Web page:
• AFL Indigenous Games Record is arms reach away from star Hawks player, Shaun Burgoyne. (AAP)Source: AAP
At 35, Shaun Burgoyne isn’t letting age stop him from signing onto his 18th season in the spotlight.
Brooke Fryer

8 Aug 2018 - 4:05 PM  UPDATED 8 Aug 2018 - 4:05 PM

Shaun Burgoyne is poised to break Adam Goodes’ Indigenous record of 372 games played, and the most ever by an Aboriginal AFL player, after signing on for his 18th season with the Hawks. 

To date, Burgoyne has played 353 games throughout his AFL career with both the Hawks and the Power. As the oldest player in the game, he wants to prove he still has what it takes.

"I'm pretty excited to go around again," Burgoyne told the club website.

"It was another big decision and a big step, but I'm excited where the team is at and I feel I can contribute."

Since joining the Hawks in 2010, Burgoyne has become a four-time premiership player with 196 games played for the Hawks and 157 games for the Power.

Burgoyne originally signed onto the Hawks as a three-year player and has since become the go-to team member for the club and other players. 

He missed seven games this season due to two hamstring strains which raised concerns about his ability to sign for another year.

Hawthorn Manager Graham Wright said they are thrilled Burgoyne will keep playing.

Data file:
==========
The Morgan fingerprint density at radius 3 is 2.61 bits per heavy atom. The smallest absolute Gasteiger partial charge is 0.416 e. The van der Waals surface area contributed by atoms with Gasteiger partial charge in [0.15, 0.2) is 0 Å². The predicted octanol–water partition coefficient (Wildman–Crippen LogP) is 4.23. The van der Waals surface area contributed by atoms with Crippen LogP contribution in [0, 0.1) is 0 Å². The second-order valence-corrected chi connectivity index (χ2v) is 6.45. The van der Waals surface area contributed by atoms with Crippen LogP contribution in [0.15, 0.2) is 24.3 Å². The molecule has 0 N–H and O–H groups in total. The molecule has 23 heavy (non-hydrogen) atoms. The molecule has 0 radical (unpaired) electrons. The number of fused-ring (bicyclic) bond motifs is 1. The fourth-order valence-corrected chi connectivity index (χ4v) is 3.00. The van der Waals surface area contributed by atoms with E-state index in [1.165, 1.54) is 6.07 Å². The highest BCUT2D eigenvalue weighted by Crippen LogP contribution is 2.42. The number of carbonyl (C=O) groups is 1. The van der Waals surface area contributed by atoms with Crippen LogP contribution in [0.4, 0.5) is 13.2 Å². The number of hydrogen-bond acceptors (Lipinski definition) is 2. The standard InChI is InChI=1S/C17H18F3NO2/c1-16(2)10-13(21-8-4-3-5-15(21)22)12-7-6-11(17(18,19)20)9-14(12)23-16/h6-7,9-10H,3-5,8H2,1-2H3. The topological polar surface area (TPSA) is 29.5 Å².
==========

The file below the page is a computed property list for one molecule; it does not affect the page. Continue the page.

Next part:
"He's been an exceptional player for our footy club for a long time, and the leadership, experience and versatility he brings to our playing group is certainly not undervalued," Wright said.

"We feel he's got a lot of quality footy left in him and we're excited to see what he can produce for the remainder of the season, and again in 2019."

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Shaun is not the only one in the Burgoyne family to have basked in the spotlight. As the son of former Port Adelaide player Peter Burgoyne Snr., and little brother of former Port Adelaide player Peter Burgoyne, the family share a common history in AFL. 

Burgoyne, a proud Kokatha man, grew up in Darwin where he had always been passionate about football. He loves how the sport brings people from all walks of life together and fosters a great "team atmosphere".  

“Footy is pretty special for a lot of Indigenous people, it’s a game we love and it brings people together,” says Burgoyne in a press conference with Hawthorn Football Club.

Burgoyne is also passionate about seeing more Indigenous players furthering their careers in the sport. He would like for at least 10 per cent of Indigenous players to become coaches.

Currently, only 2 out of 150 coaches are Aboriginal.

The game has seen 72 Indigenous players on AFL club lists with 14 Aboriginal players having played 200 games or more.

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